In operation, the parts are assembled as shown in the drawings and prepared for use by injecting a charge of nitrogen gas into the cavity 36 below the sampler and valve member 48 through suitable closable ports (not shown), the charge pressure, for example, being in the neighborhood of 2,500 psi for most tests but is not critical. A guide that can be used is to have a charge pressure about 500 psi less than the estimated hydrostatic pressure at test depth. The sampler and valve member 48 is in the intermediate or closed position, and of course the control valve assembly 22 is closed also, as is the reversing valve sleeve 42. The string of tools is then lowered from the vessel 12 into the well casing until the packer 23 is located at a proper point above the formation interval to be tested. At an elevation in the well considerably above the setting point, the hydrostatic head of fluids will have become in excess of the precharge pressure of the gas within the cavity 36, and of course the'floating piston 59 will move upwardly somewhat as it transmits the hydrostatic head pressure to the compressible gas. In any event, the sampler and valve member 48 remains stationary because essentially the same pressure is acting on the opposite end faces 57 and 53'thereof, and the stop lug 105 is shouldered against the top of the pocket A. Due to the compressibility of the gas however, the member 48 can move readily downwardly against'the bias of the coil spring 56 when a pressure difference of a sufficient magnitude is imposed in a downward direction thereacross.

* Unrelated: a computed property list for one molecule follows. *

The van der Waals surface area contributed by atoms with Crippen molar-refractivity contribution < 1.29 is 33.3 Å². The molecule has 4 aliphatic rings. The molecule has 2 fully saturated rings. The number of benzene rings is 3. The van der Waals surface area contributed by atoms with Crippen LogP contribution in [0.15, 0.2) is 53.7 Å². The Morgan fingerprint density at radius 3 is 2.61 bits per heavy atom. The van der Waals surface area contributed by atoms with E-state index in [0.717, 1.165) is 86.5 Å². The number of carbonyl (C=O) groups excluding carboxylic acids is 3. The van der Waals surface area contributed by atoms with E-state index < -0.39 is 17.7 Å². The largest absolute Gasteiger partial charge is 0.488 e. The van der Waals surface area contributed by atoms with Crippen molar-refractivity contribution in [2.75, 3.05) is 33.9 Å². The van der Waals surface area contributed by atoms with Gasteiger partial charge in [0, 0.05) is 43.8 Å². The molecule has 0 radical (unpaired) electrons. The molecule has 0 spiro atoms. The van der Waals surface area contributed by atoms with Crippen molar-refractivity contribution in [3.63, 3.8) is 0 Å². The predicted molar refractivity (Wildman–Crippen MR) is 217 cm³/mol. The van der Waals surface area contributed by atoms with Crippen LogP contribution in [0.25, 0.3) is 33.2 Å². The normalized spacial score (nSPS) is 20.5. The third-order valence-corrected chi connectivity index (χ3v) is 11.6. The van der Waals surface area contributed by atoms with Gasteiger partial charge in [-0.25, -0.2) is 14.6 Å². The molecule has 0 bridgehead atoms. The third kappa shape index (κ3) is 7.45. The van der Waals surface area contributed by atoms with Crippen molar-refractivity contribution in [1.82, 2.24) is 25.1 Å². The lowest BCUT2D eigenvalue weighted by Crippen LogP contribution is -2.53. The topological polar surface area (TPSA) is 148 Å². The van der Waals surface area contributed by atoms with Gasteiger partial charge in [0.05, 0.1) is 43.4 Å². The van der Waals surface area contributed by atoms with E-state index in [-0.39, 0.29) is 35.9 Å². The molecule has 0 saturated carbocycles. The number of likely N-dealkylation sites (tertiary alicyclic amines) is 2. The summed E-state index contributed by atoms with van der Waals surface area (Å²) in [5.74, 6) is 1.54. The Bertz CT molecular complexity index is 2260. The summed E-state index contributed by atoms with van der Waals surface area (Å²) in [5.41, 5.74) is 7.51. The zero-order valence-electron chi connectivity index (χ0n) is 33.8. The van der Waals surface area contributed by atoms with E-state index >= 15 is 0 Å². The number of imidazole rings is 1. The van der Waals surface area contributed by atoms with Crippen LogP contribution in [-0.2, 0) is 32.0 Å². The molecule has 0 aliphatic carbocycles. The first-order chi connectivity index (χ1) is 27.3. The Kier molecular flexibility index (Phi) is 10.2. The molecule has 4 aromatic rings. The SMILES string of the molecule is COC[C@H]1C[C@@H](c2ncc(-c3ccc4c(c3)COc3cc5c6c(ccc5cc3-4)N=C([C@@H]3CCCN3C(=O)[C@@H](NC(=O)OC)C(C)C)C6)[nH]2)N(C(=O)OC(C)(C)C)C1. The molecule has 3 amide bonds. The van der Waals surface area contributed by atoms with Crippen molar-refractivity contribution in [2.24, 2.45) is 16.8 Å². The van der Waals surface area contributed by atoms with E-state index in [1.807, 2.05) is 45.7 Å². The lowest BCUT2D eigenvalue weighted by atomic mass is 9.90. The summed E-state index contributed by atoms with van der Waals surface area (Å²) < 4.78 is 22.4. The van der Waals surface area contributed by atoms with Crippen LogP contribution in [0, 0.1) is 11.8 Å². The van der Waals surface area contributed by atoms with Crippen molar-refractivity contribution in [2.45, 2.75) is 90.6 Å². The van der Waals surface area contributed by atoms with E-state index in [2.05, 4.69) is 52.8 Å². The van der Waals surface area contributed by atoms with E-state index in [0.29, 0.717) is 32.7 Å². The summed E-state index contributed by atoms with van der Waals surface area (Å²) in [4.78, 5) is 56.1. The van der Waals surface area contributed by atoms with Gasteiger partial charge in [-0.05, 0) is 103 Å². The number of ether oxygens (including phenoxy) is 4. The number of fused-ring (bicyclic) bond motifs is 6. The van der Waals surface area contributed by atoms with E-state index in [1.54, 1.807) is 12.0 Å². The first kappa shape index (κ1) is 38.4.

The length of the minor pipe string 19 is selected to provide the proper amount of weight to set the packer 23, and the landing shoulder 17 is located in the major string 18 at the proper spacing such that when the packer is anchored at setting depth and the pipe 11 is suspended in the sub-sea well head 15, the slip joint 20 is in its closed or contracted condition to enable the weight of the drill collars 19 to be applied via the test' tools to the packer. The packer 23 is conditioned for setting by appropriate manipulation of the pipe string moved downwardly to cause the control valve 22 to open, admitting fluids into the interior of the lower portion 40 of the flow passage. Downward movement of the housing 33 with respect to the control valve hous-* ing 74 positions the'valve head 63 within the seat 64 to close off the port 62 from communication with the well annulus. The result is to trap or memorize the hydrostatic head pressure of the fluids within the cavity 36 below the sampler and valve member 48 as described in my copending application Ser. No. 199,544 so that a substantially constant pressure acts upon the lower face 57 of the sampler and valve member.